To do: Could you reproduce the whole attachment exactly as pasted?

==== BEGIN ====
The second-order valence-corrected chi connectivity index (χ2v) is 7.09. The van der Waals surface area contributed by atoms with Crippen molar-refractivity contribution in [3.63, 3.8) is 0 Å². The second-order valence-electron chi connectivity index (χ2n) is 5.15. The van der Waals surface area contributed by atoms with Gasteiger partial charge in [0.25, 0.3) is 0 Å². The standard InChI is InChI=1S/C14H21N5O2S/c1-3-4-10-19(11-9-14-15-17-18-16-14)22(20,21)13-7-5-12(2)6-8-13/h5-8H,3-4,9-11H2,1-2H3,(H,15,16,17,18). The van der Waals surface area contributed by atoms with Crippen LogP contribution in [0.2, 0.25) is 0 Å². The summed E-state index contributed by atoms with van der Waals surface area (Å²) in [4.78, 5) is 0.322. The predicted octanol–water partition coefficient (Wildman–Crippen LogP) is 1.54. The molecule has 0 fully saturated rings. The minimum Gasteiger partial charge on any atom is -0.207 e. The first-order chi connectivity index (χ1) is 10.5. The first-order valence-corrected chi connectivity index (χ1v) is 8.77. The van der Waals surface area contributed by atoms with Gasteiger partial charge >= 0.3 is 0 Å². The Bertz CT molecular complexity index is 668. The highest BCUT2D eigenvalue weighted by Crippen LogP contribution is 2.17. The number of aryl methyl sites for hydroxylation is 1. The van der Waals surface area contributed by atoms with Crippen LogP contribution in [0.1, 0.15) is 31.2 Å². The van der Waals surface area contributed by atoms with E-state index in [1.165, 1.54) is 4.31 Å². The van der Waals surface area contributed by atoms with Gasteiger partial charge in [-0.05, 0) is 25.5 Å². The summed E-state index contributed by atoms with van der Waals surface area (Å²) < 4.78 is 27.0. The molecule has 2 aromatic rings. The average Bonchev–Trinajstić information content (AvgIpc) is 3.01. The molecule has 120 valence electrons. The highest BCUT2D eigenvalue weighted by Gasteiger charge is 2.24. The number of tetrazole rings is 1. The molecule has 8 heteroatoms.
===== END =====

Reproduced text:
The second-order valence-corrected chi connectivity index (χ2v) is 7.09. The van der Waals surface area contributed by atoms with Crippen molar-refractivity contribution in [3.63, 3.8) is 0 Å². The second-order valence-electron chi connectivity index (χ2n) is 5.15. The van der Waals surface area contributed by atoms with Gasteiger partial charge in [0.25, 0.3) is 0 Å². The standard InChI is InChI=1S/C14H21N5O2S/c1-3-4-10-19(11-9-14-15-17-18-16-14)22(20,21)13-7-5-12(2)6-8-13/h5-8H,3-4,9-11H2,1-2H3,(H,15,16,17,18). The van der Waals surface area contributed by atoms with Crippen LogP contribution in [0.2, 0.25) is 0 Å². The summed E-state index contributed by atoms with van der Waals surface area (Å²) in [4.78, 5) is 0.322. The predicted octanol–water partition coefficient (Wildman–Crippen LogP) is 1.54. The molecule has 0 fully saturated rings. The minimum Gasteiger partial charge on any atom is -0.207 e. The first-order chi connectivity index (χ1) is 10.5. The first-order valence-corrected chi connectivity index (χ1v) is 8.77. The van der Waals surface area contributed by atoms with Gasteiger partial charge >= 0.3 is 0 Å². The Bertz CT molecular complexity index is 668. The highest BCUT2D eigenvalue weighted by Crippen LogP contribution is 2.17. The number of aryl methyl sites for hydroxylation is 1. The van der Waals surface area contributed by atoms with Crippen LogP contribution in [0.1, 0.15) is 31.2 Å². The van der Waals surface area contributed by atoms with E-state index in [1.165, 1.54) is 4.31 Å². The van der Waals surface area contributed by atoms with Gasteiger partial charge in [-0.05, 0) is 25.5 Å². The summed E-state index contributed by atoms with van der Waals surface area (Å²) < 4.78 is 27.0. The molecule has 2 aromatic rings. The average Bonchev–Trinajstić information content (AvgIpc) is 3.01. The molecule has 120 valence electrons. The highest BCUT2D eigenvalue weighted by Gasteiger charge is 2.24. The number of tetrazole rings is 1. The molecule has 8 heteroatoms.